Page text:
The robots are coming for your jobs, so they say. In an age where jobs are rapidly being over taken by the new wave of robot intelligence, it is surely fear inducing for people which are on the precipice of being left out. But yet this fear is not new, nearly two centuries ago the same thing happened, in retrospect we now call it the “industrial revolution”, however people of those times did not seem to think so, they spoke of the “demon of mechanism” where this “demon” possessed huge disruptive power to dislodge whole industries of workmen.

​Today AI(artificial intelligence), is threatening the same, with ever looming implications as with two centuries ago. The impact of the new wave of AI is set to be profound, workers with jobs whom were previously thought to be impossible to automate are being threaten, from legal clerks to accountants to radiologist. ​Carl Benedikt Frey and Michael Osborne from Oxford estimates that 47% of jobs in the US are “at risk” of being automated in the next 20 years.

The AI Game Change

Begging the question, what will happen to the ones affected. In short Automation will inevitably lead to redundancy in certain roles. It’s only logical to assume that if AI robots are capable of performing the majority of a lower-skilled employee’s tasks, it’s makes much more economical sense when making a business decision to shift those roles to technology, this in turn makes certain roles obsolete. This doesn’t necessarily mean, however, that we’re doomed to a future of AI taking over all jobs. The truth is that while automation may eliminate some jobs, the silver lining would be that it also creates new roles and opportunities for human workers to pursue.

It is also inconceivable to think that all roles would be easily replaced by AI, rather then see it as machines and humans working independently, the two should be working in tandem toward the greater good of an organization. For example, process automation can be used to take care of most of the menial tasks, taking over repetitive IT tasks while seamlessly transferring more complex decision making to human workers. AI can also be highly effective in helping business leaders make smarter, more data-driven decisions.

As artificial intelligence continues to experience exponential growth, the very definition of what we consider to be mundane or routine will also continue to change. With smarter technology, more and more tasks will be shifted to machines which can handle the data mining process, identifying, extracting and organizing the most relevant information available. Managers can then use this information to more accurately project and plan for the future.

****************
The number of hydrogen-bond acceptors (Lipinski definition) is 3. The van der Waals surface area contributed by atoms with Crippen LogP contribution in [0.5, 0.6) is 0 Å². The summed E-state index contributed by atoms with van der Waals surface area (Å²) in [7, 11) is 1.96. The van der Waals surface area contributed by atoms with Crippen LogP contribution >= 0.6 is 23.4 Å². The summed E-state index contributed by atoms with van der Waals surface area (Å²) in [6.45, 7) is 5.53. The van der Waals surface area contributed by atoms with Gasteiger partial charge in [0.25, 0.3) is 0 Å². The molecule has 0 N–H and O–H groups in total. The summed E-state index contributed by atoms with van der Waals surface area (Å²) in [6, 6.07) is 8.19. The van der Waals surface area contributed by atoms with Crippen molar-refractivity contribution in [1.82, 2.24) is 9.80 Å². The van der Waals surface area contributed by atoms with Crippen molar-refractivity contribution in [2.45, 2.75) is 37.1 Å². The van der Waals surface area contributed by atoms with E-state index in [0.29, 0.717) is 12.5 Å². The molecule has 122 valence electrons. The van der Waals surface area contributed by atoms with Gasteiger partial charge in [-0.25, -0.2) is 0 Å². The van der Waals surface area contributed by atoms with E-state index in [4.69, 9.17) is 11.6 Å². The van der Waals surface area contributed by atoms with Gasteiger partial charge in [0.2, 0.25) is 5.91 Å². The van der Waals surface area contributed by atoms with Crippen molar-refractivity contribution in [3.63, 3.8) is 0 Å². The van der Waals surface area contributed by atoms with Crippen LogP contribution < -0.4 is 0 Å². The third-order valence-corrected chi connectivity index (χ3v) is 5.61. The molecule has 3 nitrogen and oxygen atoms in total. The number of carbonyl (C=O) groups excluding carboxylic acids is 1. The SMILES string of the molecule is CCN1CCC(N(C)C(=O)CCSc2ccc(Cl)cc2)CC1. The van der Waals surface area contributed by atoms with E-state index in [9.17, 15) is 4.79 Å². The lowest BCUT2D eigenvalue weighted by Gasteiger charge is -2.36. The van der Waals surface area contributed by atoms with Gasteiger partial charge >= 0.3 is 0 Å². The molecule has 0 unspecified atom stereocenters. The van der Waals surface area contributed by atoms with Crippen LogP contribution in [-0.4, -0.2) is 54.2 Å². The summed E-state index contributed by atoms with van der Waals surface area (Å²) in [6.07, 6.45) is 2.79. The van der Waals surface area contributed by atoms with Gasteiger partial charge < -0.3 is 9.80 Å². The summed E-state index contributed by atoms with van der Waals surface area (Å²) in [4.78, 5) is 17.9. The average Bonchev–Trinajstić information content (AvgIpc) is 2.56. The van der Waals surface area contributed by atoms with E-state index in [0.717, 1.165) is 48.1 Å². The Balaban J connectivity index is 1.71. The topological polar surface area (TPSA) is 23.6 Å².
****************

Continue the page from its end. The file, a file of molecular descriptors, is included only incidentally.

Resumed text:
What sort of future work?

Technology as a threat and as a job creator, artificial intelligence will create all sorts of work, To take one example, more and more people are supplying digital services online via what is sometimes dubbed the “human cloud”. Although odd it would seem that, many are offering their services in response to AI. Employers are also starting to see the “human cloud” as a alternative way have work done. White-collar jobs are chopped into hundreds of smaller projects or tasks. So long as they have an internet connection, anyone is able to take up these tasks, they make up the “human cloud”.

Some of these tasks are as simple as looking up phone numbers on the web, typing data into a spreadsheet or watching a video while a webcam tracks your eye movements. Others are as complex as writing a piece of code or completing a short-term consultancy project. These jobs typically bring in at least a few dollars an hour.

In 2016, firms such as UpWork, and earned about $6bn in revenue, according to Staffing Industry Analysts, a market researcher. There are those who prefer to have work in smaller bites, for these people, they can use “micro-work” sites such as Mechanical Turk, a service operated by Amazon, which in 2011 boasted, 500,000 “Turkers”. These “Turkers” then perform tasks such as translation, audio and video transcription, categorization and tagging, often earning no more than a few cents for each “human-intelligence task”.

Microsoft Research, see services such as UpWork and Mechanical Turk as early signs of things to come. They expect much human labour to be split up into separate tasks, which can be delivered online and complimentary with AI offerings. For example, tour agencies could potentially use AI to handle routine tasks, like booking tickets, more complicated tasks such as planning for custom itineraries would then be handled by humans.

The AI threat is looming and will be exciting for companies which are willing to embrace the future, for workers affected it is disconcerting on the onset but a silver lining exists and would represent opportunities for new job creation. Hence, AI should not be feared, but embraced.

Author: Xaltius

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